Spotlight on Artist Oliver Benbow
Welcome to The Elective’s digital art museum, dedicated to the incredible work of AP Arts students. This week we feature a painting made by Oliver Benbow from Dekalb High School in Dekalb, Illinois.
Welcome to The Elective’s digital art museum, dedicated to the incredible work of AP Arts students. Each week we highlight a work or series created in one of the AP Arts concentrations—AP 2-D Art and Design, 3-D Art and Design, and AP Drawing (the AP Program also offers Art History and Music Theory)—as well as a statement from the artist (and, occasionally, their teacher).
From the first cave paintings to contemporary breakthroughs in virtually reality, art, in all its forms, has been a crucial way for people to process, make sense of, comment on, and grapple with the world around them. After more than a year of life in a pandemic, AP Art students have risen to the challenge of processing and making sense of the challenges—and opportunities—that have come from this perilous time. The work they submitted in their final portfolios is explicitly of the moment. It’s often challenging and provocative, but always insightful, inspiring, and expansive.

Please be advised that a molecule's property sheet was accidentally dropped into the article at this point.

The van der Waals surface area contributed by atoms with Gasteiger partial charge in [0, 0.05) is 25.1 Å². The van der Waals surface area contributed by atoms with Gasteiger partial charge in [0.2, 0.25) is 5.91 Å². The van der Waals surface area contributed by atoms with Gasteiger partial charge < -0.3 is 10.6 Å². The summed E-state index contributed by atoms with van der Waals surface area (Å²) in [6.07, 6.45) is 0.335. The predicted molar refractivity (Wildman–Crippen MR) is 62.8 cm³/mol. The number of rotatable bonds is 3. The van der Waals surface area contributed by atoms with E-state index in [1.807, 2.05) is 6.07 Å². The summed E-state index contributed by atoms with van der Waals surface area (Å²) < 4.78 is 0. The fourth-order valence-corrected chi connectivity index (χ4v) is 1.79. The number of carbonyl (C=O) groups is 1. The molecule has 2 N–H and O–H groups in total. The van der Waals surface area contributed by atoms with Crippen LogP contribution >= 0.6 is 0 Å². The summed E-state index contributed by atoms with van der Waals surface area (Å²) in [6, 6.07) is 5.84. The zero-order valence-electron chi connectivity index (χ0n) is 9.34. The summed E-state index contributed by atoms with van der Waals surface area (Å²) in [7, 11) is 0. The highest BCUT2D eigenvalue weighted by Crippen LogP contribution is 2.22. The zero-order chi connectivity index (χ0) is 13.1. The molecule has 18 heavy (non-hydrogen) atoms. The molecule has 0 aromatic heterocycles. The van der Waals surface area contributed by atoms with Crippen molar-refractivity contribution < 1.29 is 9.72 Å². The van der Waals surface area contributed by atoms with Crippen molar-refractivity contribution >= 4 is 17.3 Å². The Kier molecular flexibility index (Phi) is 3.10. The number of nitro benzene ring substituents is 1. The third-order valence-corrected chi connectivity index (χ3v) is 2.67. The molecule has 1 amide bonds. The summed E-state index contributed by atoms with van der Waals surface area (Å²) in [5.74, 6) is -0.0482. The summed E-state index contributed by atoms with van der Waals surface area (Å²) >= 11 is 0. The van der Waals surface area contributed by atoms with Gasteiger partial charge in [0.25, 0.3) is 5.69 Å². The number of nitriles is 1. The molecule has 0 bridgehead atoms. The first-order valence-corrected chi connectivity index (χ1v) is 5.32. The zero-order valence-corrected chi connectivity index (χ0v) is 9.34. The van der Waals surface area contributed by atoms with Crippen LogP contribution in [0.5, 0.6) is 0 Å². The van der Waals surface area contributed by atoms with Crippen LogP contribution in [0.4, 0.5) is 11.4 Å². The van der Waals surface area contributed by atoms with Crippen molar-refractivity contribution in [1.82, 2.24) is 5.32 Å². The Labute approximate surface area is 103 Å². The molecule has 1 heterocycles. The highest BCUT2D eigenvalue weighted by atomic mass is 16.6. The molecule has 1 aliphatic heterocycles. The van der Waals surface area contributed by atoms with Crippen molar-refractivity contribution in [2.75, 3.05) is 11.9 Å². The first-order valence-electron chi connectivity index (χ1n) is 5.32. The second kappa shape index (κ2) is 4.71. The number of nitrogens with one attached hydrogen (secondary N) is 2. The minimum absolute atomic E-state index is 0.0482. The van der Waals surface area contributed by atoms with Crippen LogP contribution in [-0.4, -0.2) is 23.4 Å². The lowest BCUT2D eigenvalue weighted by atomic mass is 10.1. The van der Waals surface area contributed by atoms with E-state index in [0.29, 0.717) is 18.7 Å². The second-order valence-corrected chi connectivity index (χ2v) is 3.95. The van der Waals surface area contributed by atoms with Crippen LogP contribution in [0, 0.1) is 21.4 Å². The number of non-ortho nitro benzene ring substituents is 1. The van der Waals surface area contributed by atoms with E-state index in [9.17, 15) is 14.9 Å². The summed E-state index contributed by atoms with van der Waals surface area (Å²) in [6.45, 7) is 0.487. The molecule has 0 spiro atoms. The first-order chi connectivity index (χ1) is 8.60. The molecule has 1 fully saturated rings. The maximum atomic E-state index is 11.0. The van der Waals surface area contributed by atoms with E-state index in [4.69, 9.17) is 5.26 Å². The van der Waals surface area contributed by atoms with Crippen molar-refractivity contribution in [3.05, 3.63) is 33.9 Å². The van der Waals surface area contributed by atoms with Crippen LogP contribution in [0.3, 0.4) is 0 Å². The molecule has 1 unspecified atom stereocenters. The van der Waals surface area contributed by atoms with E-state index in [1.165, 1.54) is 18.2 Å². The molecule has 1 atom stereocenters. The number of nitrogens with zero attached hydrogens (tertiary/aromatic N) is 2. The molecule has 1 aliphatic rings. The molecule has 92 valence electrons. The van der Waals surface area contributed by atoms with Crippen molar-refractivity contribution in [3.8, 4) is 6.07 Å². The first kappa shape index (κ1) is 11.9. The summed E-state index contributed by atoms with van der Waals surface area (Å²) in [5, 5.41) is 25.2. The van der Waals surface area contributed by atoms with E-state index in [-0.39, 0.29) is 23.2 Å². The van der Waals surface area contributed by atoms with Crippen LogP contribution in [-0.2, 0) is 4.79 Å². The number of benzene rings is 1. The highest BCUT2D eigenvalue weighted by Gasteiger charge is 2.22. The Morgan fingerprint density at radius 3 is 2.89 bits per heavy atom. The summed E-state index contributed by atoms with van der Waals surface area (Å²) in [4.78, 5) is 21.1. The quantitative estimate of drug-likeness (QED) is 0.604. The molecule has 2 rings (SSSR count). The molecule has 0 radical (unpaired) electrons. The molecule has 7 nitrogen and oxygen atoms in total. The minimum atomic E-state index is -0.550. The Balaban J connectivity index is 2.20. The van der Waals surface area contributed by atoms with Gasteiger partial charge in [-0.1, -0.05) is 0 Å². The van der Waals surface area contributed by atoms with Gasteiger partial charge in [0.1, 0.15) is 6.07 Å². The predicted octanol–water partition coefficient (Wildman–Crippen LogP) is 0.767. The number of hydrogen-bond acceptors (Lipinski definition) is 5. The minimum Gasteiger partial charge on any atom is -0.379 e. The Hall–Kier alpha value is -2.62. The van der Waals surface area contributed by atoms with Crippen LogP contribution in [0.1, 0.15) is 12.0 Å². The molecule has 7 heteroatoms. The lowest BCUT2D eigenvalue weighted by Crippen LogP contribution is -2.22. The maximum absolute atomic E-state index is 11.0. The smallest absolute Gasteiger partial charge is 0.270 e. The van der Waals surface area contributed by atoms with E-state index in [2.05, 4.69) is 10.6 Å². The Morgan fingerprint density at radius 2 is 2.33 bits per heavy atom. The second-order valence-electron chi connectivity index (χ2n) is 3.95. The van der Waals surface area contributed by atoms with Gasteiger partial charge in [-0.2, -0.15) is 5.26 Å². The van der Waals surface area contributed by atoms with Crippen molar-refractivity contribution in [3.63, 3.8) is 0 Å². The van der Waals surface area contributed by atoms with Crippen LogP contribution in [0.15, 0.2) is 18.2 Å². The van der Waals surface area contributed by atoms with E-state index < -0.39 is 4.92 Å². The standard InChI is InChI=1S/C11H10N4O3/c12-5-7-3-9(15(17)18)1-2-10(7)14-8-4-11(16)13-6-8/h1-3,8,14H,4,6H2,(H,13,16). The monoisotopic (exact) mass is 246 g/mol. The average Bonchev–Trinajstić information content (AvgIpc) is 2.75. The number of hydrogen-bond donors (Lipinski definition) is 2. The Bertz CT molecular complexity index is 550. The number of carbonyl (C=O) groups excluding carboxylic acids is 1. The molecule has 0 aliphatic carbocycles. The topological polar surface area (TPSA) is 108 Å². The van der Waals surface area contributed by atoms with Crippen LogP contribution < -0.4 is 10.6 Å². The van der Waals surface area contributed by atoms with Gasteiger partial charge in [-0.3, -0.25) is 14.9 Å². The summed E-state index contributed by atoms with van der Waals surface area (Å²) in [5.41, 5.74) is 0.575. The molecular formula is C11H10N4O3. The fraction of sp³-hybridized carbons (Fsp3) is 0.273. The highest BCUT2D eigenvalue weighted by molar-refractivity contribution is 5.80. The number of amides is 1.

This week we feature a painting made by Oliver Benbow from Dekalb High School in Dekalb, Illinois.
Here’s Oliver’s statement on the work:
“This piece depicts a figure with many faces and hands sat down to eat dinner. They are dressed in elegant clothing and with a large cloak of feathers behind them.
“This work is a physical representation of how a person can hold multiple gender identities in a single body. I wanted this piece to show how these states of being coincide and cohabit, while being separate, hence the faces being drawn in a way similar to a Rolodex and the hands being arranged almost randomly.
“This was the second piece I made for my portfolio. In this piece, I wanted to experiment with silhouettes and clothing because of the influence I want camp and flamboyancy to have within my pieces. I found that shoulders that were very broad mixed with a very long neck gave me a lot of flexibility when positioning the figure while also making the figure more demanding and attention-grabbing when the piece was finished. Many of my figures were based on the silhouette of mannequins and fashion sketches.
“Many of my pieces were inspired by camp, a form of performance and dress described by Susan Sontag in 1964 as ‘Camp is its love of the unnatural: of artifice and exaggeration.’